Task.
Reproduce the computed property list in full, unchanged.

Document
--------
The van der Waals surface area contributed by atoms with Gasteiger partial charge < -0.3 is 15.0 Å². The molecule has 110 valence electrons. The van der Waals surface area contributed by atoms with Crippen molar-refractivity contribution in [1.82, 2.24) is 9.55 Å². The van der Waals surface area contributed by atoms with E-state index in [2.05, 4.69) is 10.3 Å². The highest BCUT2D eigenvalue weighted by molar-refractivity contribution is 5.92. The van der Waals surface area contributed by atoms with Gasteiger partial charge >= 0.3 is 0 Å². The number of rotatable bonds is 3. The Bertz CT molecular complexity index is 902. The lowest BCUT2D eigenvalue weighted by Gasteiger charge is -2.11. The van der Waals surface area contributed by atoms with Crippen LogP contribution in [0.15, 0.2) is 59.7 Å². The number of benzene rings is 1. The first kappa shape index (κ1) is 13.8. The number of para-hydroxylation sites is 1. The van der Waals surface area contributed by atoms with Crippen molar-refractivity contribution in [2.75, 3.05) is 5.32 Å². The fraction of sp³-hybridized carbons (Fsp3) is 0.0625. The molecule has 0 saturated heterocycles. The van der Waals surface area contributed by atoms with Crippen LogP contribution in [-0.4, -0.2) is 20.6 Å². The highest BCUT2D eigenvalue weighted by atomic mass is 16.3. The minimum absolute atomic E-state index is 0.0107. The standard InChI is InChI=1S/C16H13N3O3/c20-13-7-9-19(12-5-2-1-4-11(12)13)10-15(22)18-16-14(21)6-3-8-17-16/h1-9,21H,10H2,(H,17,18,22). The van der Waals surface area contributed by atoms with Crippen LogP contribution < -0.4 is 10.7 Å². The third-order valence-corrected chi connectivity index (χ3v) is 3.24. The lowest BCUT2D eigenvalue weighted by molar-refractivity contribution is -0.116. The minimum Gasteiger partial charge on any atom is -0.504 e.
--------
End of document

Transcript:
The van der Waals surface area contributed by atoms with Gasteiger partial charge < -0.3 is 15.0 Å². The molecule has 110 valence electrons. The van der Waals surface area contributed by atoms with Crippen molar-refractivity contribution in [1.82, 2.24) is 9.55 Å². The van der Waals surface area contributed by atoms with E-state index in [2.05, 4.69) is 10.3 Å². The highest BCUT2D eigenvalue weighted by molar-refractivity contribution is 5.92. The van der Waals surface area contributed by atoms with Gasteiger partial charge >= 0.3 is 0 Å². The number of rotatable bonds is 3. The Bertz CT molecular complexity index is 902. The lowest BCUT2D eigenvalue weighted by Gasteiger charge is -2.11. The van der Waals surface area contributed by atoms with Crippen LogP contribution in [0.15, 0.2) is 59.7 Å². The number of benzene rings is 1. The first kappa shape index (κ1) is 13.8. The number of para-hydroxylation sites is 1. The van der Waals surface area contributed by atoms with Crippen molar-refractivity contribution in [2.75, 3.05) is 5.32 Å². The fraction of sp³-hybridized carbons (Fsp3) is 0.0625. The molecule has 0 saturated heterocycles. The van der Waals surface area contributed by atoms with Crippen LogP contribution in [-0.4, -0.2) is 20.6 Å². The highest BCUT2D eigenvalue weighted by atomic mass is 16.3. The minimum absolute atomic E-state index is 0.0107. The standard InChI is InChI=1S/C16H13N3O3/c20-13-7-9-19(12-5-2-1-4-11(12)13)10-15(22)18-16-14(21)6-3-8-17-16/h1-9,21H,10H2,(H,17,18,22). The van der Waals surface area contributed by atoms with Crippen LogP contribution < -0.4 is 10.7 Å². The third-order valence-corrected chi connectivity index (χ3v) is 3.24. The lowest BCUT2D eigenvalue weighted by molar-refractivity contribution is -0.116. The minimum Gasteiger partial charge on any atom is -0.504 e.